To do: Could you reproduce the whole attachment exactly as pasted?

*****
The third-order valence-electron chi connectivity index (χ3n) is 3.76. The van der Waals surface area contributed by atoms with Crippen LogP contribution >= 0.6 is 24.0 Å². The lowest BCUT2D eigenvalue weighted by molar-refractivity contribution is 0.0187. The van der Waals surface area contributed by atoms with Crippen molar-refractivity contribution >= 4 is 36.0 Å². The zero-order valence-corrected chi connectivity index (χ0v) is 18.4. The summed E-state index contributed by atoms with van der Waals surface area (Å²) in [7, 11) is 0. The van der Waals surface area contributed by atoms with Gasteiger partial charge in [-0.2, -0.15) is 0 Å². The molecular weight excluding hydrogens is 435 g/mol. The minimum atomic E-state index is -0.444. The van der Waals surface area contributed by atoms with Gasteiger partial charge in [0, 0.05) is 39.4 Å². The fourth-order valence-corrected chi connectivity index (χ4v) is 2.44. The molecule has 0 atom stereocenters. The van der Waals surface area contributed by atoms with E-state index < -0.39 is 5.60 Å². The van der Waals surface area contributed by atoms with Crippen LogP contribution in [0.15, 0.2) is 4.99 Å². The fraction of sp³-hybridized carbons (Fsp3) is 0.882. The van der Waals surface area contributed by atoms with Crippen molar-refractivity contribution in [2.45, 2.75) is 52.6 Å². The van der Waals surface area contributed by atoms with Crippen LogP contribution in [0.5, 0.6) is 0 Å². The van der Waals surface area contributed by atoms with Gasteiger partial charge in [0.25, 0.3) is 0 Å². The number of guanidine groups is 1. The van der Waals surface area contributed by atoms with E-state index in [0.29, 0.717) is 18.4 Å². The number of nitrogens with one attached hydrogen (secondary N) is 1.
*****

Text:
The third-order valence-electron chi connectivity index (χ3n) is 3.76. The van der Waals surface area contributed by atoms with Crippen LogP contribution >= 0.6 is 24.0 Å². The lowest BCUT2D eigenvalue weighted by molar-refractivity contribution is 0.0187. The van der Waals surface area contributed by atoms with Crippen molar-refractivity contribution >= 4 is 36.0 Å². The zero-order valence-corrected chi connectivity index (χ0v) is 18.4. The summed E-state index contributed by atoms with van der Waals surface area (Å²) in [7, 11) is 0. The van der Waals surface area contributed by atoms with Gasteiger partial charge in [-0.2, -0.15) is 0 Å². The molecular weight excluding hydrogens is 435 g/mol. The minimum atomic E-state index is -0.444. The van der Waals surface area contributed by atoms with Gasteiger partial charge in [0, 0.05) is 39.4 Å². The fourth-order valence-corrected chi connectivity index (χ4v) is 2.44. The molecule has 0 atom stereocenters. The van der Waals surface area contributed by atoms with E-state index < -0.39 is 5.60 Å². The van der Waals surface area contributed by atoms with Crippen LogP contribution in [0.15, 0.2) is 4.99 Å². The fraction of sp³-hybridized carbons (Fsp3) is 0.882. The van der Waals surface area contributed by atoms with Crippen molar-refractivity contribution in [2.45, 2.75) is 52.6 Å². The van der Waals surface area contributed by atoms with Crippen LogP contribution in [0.5, 0.6) is 0 Å². The van der Waals surface area contributed by atoms with Gasteiger partial charge in [0.25, 0.3) is 0 Å². The number of guanidine groups is 1. The van der Waals surface area contributed by atoms with E-state index in [0.29, 0.717) is 18.4 Å². The number of nitrogens with one attached hydrogen (secondary N) is 1.